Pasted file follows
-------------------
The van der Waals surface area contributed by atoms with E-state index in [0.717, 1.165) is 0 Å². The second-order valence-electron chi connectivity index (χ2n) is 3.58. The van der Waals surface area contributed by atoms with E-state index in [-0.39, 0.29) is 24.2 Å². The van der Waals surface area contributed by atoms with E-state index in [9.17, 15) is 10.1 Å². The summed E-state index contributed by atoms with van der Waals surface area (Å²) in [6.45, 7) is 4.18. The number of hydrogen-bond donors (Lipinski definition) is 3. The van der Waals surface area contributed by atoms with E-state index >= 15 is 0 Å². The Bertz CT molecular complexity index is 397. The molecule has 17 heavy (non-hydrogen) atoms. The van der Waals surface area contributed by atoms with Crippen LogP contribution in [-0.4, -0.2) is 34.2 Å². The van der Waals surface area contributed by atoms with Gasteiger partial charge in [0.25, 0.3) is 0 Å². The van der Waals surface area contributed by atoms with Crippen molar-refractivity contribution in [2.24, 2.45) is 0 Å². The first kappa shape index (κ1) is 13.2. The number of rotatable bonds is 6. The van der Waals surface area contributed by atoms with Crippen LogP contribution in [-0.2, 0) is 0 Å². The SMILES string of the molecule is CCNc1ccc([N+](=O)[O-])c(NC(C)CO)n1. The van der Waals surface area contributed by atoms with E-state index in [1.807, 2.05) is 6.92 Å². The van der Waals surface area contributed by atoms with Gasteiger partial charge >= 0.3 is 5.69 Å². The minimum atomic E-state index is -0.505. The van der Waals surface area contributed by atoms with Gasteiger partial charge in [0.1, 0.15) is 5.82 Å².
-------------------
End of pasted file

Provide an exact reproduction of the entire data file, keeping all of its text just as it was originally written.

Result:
The van der Waals surface area contributed by atoms with E-state index in [0.717, 1.165) is 0 Å². The second-order valence-electron chi connectivity index (χ2n) is 3.58. The van der Waals surface area contributed by atoms with E-state index in [-0.39, 0.29) is 24.2 Å². The van der Waals surface area contributed by atoms with E-state index in [9.17, 15) is 10.1 Å². The summed E-state index contributed by atoms with van der Waals surface area (Å²) in [6.45, 7) is 4.18. The number of hydrogen-bond donors (Lipinski definition) is 3. The van der Waals surface area contributed by atoms with E-state index >= 15 is 0 Å². The Bertz CT molecular complexity index is 397. The molecule has 17 heavy (non-hydrogen) atoms. The van der Waals surface area contributed by atoms with Crippen LogP contribution in [-0.4, -0.2) is 34.2 Å². The van der Waals surface area contributed by atoms with Gasteiger partial charge in [0.25, 0.3) is 0 Å². The van der Waals surface area contributed by atoms with Crippen molar-refractivity contribution in [2.24, 2.45) is 0 Å². The first kappa shape index (κ1) is 13.2. The number of rotatable bonds is 6. The van der Waals surface area contributed by atoms with Crippen LogP contribution in [-0.2, 0) is 0 Å². The SMILES string of the molecule is CCNc1ccc([N+](=O)[O-])c(NC(C)CO)n1. The van der Waals surface area contributed by atoms with E-state index in [1.807, 2.05) is 6.92 Å². The van der Waals surface area contributed by atoms with Gasteiger partial charge >= 0.3 is 5.69 Å². The minimum atomic E-state index is -0.505. The van der Waals surface area contributed by atoms with Gasteiger partial charge in [0.1, 0.15) is 5.82 Å².